11. 161
    seo on 19 Aug 2012 #

    I was wondering if you ever thought of changing the page
    layout of your blog? Its very well written; I love what youve got to say.
    But maybe you could a little more in the way of content so people could
    connect with it better. Youve got an awful lot of text for only having 1 or 2 pictures.
    Maybe you could space it out better?

  12. 162
    Auntie Beryl on 9 Jan 2013 #


    “That list of “Rock stars that completed their artistic endeavours and retired happy” so far consists of David Bowie, and that’s it!”

    Never say never again…

  13. 163
    mapman132 on 11 Sep 2014 #

    Chart trivia fact: This recording has the highest combined run atop the US/UK charts: 14 (US) + 10 (UK) = 24 weeks. EIDIDIFY is in second place with 23 weeks. Now that I think about it, IWALY should probably be added to my self-defined 90’s Big Three of EIDIDIFY, CITW97, and MHWGO to make a 90’s Big Four of ballads that were huge megahits almost everywhere.

    Also, IWALY returned to #3 on the Hot 100 in the wake of Whitney’s death, the second-best peak ever for a former #1.

    All that being said, I prefer Dolly’s version of IWALY myself.

  14. 164
    hectorthebat on 6 Apr 2015 #

    Critic watch:

    RIAA and NEA (USA) – 365 Songs of the Century (2001) 108
    Rolling Stone & MTV (USA) – The 100 Greatest Pop Songs Since the Beatles (2000) 40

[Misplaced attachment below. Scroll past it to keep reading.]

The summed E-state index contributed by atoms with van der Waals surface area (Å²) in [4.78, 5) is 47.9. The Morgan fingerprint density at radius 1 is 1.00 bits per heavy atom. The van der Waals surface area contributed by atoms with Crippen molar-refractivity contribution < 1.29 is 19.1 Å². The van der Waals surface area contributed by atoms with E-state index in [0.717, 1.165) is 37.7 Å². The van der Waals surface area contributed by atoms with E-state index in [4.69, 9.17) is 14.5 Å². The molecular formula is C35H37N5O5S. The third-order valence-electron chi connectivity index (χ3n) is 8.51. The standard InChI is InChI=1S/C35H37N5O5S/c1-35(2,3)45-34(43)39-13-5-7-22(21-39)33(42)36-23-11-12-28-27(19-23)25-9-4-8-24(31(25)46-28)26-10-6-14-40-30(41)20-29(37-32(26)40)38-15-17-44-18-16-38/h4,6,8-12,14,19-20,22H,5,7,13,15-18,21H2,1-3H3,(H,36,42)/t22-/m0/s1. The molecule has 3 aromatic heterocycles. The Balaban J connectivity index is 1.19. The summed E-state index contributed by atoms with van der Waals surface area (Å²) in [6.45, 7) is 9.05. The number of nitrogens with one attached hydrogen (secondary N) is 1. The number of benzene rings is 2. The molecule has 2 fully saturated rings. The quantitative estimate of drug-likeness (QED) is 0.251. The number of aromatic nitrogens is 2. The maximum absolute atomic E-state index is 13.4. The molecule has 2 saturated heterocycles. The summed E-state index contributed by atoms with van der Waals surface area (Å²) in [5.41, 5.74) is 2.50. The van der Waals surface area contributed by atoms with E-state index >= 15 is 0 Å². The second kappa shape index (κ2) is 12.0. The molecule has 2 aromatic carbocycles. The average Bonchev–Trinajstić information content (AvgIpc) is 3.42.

Soul Bounce (USA) – The Top 100 Soul/R&B Songs (2008) 97
    Steve Sullivan (USA) – Encyclopedia of Great Popular Song Recordings (2013) 201-300
    VH1 (USA) – The 100 Greatest Songs from the Past 25 Years (2003) 8
    HarperCollins GEM (UK) – Single of the Year 1949-99 (1999)
    Giannis Petridis (Greece) – 2004 of the Best Songs of the Century (2003)
    Grammy Awards (USA) – Record of the Year Winner

  15. 165
    Gareth Parker on 1 May 2021 #

    Whitney’s a good singer in my opinion, but this just becomes all a bit OTT for me at times. 3/10.

  16. 166
    Stephen Emmett on 21 Jan 2022 #

    For all the right reasons, I honestly hate this version with every bit of my heart. If it were the original (or 1982 rerecording) version by Dolly Parton, I’d give it a fair 7, but not here.

    To be fair, I still think that it’s too bombastic and overproduced. This one’s just bad enough for me to give a sarcastic 10 (doing it out of my mother’s sake), but truthfully, this is the worst of Whitney’s three UK number one singles. In this case, I’d give it a truthful…

    1 (sorry for those who love this version)

    (Postscript: I was being too harsh here. So I’ll settle in the middle and give it a 4, one mark shy of Tom’s.)

  17. 167
    Stephen Emmett on 21 Jan 2022 #

    #166 (Postscript 2: Sorry, four.)